‘An acrostic’, James Romney (fl. 1777-1804), MSS 313/Box 1/Folder 1
Lieutenant Colonel James Romney (b. January? 1734), writer, poet and dramatist, was a British officer in the East India Service (1779-1804), who often wrote on long voyages as a way of passing time at sea.
Born in the same year as his younger brother, the celebrated English portrait painter George Romney (December 1734-1802), the two siblings remained particularly close into adulthood.
This acrostic love poem was penned by James whilst attached to the Bombay Army in Broach (now Baruch), Gujarat, Western India in May 1780. The first letter of each line spells out the name of his romantic interest Anne Brome (possibly a daughter of Charles Brome, assistant to Thomas Mostyn, the British envoy to Poona). Despite Romney’s poetic ardour, it remains tantalisingly unknown whether the verse had the desired effect on the object of his affections.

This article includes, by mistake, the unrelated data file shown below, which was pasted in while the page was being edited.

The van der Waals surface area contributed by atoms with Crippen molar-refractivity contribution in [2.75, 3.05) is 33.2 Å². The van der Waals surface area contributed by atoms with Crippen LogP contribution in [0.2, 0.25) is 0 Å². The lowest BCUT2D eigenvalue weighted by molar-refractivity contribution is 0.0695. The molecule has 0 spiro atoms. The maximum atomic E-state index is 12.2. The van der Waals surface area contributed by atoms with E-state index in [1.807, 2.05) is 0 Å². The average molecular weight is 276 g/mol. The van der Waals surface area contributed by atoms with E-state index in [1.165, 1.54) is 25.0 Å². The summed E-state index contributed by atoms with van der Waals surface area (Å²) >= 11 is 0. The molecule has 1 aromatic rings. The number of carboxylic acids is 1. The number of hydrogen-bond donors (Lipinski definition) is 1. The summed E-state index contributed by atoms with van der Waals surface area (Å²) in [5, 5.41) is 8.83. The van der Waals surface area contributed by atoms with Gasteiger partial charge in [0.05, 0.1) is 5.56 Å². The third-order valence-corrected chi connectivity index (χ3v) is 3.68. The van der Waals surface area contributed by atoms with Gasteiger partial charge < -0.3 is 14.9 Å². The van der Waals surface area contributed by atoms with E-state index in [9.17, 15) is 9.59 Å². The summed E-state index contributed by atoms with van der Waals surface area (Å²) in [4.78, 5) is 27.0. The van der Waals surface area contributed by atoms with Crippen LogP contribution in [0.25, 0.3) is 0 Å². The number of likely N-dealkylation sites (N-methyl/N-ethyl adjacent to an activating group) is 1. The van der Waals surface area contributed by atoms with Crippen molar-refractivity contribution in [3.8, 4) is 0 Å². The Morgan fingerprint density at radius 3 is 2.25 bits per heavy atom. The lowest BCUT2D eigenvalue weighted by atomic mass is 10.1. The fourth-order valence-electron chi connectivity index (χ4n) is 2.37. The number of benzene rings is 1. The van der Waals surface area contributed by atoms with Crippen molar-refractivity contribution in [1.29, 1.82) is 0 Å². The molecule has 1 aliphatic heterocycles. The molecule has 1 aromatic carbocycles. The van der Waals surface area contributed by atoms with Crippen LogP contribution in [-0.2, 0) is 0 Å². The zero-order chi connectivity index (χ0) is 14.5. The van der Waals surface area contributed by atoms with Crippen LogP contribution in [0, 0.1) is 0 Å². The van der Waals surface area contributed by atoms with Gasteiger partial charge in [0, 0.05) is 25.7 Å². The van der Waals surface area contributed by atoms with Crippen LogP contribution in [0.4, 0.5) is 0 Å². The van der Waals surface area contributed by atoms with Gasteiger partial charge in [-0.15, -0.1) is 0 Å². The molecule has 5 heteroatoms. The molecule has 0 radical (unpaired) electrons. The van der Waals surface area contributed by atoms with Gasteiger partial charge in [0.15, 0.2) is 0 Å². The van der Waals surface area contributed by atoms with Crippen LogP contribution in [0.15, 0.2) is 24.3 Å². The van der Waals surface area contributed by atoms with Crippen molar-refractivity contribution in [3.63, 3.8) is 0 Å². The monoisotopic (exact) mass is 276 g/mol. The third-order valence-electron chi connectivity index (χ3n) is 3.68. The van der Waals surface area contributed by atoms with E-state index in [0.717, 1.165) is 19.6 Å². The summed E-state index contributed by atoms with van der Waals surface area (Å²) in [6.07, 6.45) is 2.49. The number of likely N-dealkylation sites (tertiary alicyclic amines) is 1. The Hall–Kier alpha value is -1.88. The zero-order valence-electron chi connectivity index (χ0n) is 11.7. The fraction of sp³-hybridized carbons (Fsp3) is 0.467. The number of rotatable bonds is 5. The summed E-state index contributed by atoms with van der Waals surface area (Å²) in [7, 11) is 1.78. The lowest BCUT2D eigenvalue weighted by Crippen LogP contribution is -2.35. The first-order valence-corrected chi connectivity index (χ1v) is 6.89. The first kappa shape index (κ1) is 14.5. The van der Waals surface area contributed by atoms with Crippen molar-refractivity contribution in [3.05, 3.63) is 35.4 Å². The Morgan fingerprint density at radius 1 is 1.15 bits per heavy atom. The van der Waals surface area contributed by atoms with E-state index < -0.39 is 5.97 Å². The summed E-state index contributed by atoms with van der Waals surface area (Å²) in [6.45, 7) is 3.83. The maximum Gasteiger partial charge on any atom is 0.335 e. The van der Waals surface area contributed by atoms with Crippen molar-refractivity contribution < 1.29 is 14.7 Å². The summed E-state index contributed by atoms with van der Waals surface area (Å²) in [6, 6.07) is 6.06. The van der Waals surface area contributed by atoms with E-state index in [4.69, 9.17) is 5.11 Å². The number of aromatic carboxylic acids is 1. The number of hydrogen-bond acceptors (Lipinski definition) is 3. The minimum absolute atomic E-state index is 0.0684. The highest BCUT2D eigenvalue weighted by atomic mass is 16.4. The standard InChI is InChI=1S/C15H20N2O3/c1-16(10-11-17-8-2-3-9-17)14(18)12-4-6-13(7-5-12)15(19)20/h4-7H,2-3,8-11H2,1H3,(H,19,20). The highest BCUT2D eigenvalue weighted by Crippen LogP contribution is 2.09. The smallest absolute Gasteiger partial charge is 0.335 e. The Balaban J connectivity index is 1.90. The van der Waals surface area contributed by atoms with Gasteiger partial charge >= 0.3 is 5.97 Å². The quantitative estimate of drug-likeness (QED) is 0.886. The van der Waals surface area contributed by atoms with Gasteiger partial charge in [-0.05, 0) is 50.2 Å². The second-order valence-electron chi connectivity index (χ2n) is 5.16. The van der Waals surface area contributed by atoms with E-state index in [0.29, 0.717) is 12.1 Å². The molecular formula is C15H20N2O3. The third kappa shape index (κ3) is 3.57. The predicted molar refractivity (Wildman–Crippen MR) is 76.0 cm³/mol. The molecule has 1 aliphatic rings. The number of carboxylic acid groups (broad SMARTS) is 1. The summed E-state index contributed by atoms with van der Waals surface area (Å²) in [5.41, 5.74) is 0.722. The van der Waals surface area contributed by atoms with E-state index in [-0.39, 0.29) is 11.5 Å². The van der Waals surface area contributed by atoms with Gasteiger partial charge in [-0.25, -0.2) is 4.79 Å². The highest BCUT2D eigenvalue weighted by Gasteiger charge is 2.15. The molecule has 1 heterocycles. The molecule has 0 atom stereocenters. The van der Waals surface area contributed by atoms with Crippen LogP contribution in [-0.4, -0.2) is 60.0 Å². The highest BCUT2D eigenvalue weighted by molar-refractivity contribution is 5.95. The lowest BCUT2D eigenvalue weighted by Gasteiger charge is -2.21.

You can find out more about the literary manuscripts of James Romney (MSS 313) in our Special Collections finding aid. Additional papers of James Romney are held in the British Library at MS Eur F 198 and MSS Eur F 254.
An early portrait of James by his brother hangs in the Abbot Hall Gallery in Cumbria https://www.artfund.org/supporting-museums/art-weve-helped-buy/artwork/4212/portrait-of-james-romney, and another (painted c. 1760-62) forms part of the Yale Center for British Art collection https://collections.britishart.yale.edu/vufind/Record/1667632.